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New Survey Paints Hopeful Picture on Higher Ed Value, But Costs and Completion Barriers Remain

By Hugh T. Ferguson, NASFAA Senior Staff Reporter

The higher education sector has faced a litany of challenges in recent years, including the pandemic, rising college costs, downward enrollment trends, and the delayed implementation of the 2024-25 FAFSA. But a new survey has found some positive indicators for perceived economic benefits offered by a postsecondary education.

During a pair of panel discussions on Wednesday, Gallup and the Lumina Foundation formally unveiled their “2024 State of Higher Education Report,” an updated survey, last unveiled in 2023, that seeks to provide both policymakers and institutions with ways to highlight the value of postsecondary education.

The survey collected responses from over 14,000 U.S. adults aged 18 to 59 without a college degree who are either currently enrolled, stopped out, or have never enrolled in higher education. The questions measured these groups’ attitudes toward, and interest in pursuing education beyond high school.

Among the main findings, nearly all respondents reported that at least one postsecondary credential was either “extremely” or “very” valuable. More than nine in 10 adults said at least one credential is valuable.

What’s more, half of unenrolled adults indicated that they were likely to pursue a credential in the next five years.

Since the 2021 survey, the number of unenrolled adults who have considered enrolling in postsecondary education has jumped 15 percentage points, with 59% of unenrolled adults in the past two years having considered additional education.

The vast majority of current or prospective students (84%) cite employment opportunities as a reason to pursue a degree or credential.

However, the survey found some concerning trends, particularly around costs and a lack of financial aid being significant barriers to enrollment. Flexibility in course delivery was another important factor.

According to the survey, at least half of adults without a degree said financial aid or their personal income were “very” important factors in potential or continued enrollment, with Black and Hispanic adults being especially likely to say these were “very” important factors.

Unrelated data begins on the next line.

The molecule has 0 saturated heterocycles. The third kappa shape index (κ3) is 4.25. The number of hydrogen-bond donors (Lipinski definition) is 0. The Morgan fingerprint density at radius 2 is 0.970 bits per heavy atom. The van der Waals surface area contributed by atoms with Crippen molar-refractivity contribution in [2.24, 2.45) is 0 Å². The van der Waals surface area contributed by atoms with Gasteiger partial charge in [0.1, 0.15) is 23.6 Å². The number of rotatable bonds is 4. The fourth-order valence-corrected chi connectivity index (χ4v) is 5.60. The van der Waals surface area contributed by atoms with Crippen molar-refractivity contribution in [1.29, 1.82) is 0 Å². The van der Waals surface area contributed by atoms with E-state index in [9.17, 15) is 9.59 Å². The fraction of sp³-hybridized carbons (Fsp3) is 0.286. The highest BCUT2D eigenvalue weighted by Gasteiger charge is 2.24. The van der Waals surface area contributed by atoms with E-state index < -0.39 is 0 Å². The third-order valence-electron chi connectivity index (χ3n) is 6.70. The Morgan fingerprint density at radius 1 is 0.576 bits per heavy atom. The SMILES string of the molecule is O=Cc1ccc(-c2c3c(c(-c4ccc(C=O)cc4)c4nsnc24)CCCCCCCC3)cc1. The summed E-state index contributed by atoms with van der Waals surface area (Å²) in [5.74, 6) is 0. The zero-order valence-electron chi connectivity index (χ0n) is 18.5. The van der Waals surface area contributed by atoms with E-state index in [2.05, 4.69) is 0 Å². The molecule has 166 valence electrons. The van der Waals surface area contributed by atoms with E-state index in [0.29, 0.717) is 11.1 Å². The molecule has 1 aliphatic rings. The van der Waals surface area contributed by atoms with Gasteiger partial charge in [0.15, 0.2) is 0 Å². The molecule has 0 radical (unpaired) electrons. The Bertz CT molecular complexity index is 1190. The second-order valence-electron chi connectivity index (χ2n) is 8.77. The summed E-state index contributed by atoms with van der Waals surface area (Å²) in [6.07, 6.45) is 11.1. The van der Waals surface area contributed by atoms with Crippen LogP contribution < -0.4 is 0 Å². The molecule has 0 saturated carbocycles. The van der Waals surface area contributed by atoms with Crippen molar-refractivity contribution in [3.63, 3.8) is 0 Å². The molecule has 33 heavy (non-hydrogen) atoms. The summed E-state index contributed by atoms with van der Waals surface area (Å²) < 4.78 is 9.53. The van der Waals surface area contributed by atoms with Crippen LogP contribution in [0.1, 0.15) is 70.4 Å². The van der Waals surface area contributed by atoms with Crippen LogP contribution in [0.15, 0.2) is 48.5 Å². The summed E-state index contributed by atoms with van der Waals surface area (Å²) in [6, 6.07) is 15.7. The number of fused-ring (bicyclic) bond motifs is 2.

For currently enrolled students, 1 in 3 said they considered stopping out, with 64% citing emotional or mental health stress. This statistic is more than twice the percentage of those who cited cost as a potential cause for stopping out.

Following the release of the report, Gallup and Lumina hosted a panel of college presidents and chancellors who provided insight into the ways in which their schools have worked to increase college access, prevent students from stopping out, and make sure their campuses foster a sense of belonging.

Participants included former Education Secretary John King Jr., who is now the chancellor at the State University of New York. King urged Congress to double the Pell Grant, and stressed the need for the federal and state government to step up and invest in colleges. King cited various programs’ return on investment and highlighted the ways in which these programs have benefited states looking to bolster their economies.

A second panel – which focused more directly on the current landscape of higher education policymaking with insights from state, institutional, and federal perspectives – included Education Under Secretary James Kvaal, who provided an update on the current state of the 2024-25 FAFSA rollout. Kvaal once more told students and families that now is the time to fill out and submit an application.

During the discussion, Kvaal noted that this year would see the lowest verification rates since the pandemic, with flexibilities implemented due to the delayed FAFSA rollout. Kvaal said that ED would still investigate instances where fraud or abuse is indicated.

Kvaal recognized the challenges with the rollout and referred to this year as a “big transition year.” He also said that the implementation of FAFSA simplification did not go as well as ED would have liked.

While the previous application backlog for this cycle has been addressed, and students can now expect their applications to be sent to colleges within three days of submission, experts have begun to express concern about the upcoming cycle.

During the panel’s discussion, guests questioned whether issues and glitches that popped up during the 2024-25 FAFSA cycle will plague the timeline for the upcoming cycle set to open on October 1, 2024.

“We take seriously the needs that colleges have to get through this year,” Kvaal said. “This year hasn’t gone as planned and that has meant a lot of extra work for colleges and universities among others, and right now a lot of anxiety and uncertainty about what next fall is going to look like. No one at the department is taking that lightly. We understand how important the FAFSA is.”

In the short-term, Kvaal said the department is focused on increasing completion rates and making sure that every student can get the help they need.

Campus officials who joined Kvaal on the panel said that there is still time for enrollment trends and FAFSA completion rates to recover and are engaged in new direct communication campaigns to inform students of the status of the FAFSA form.

 

Publication Date: 5/9/2024


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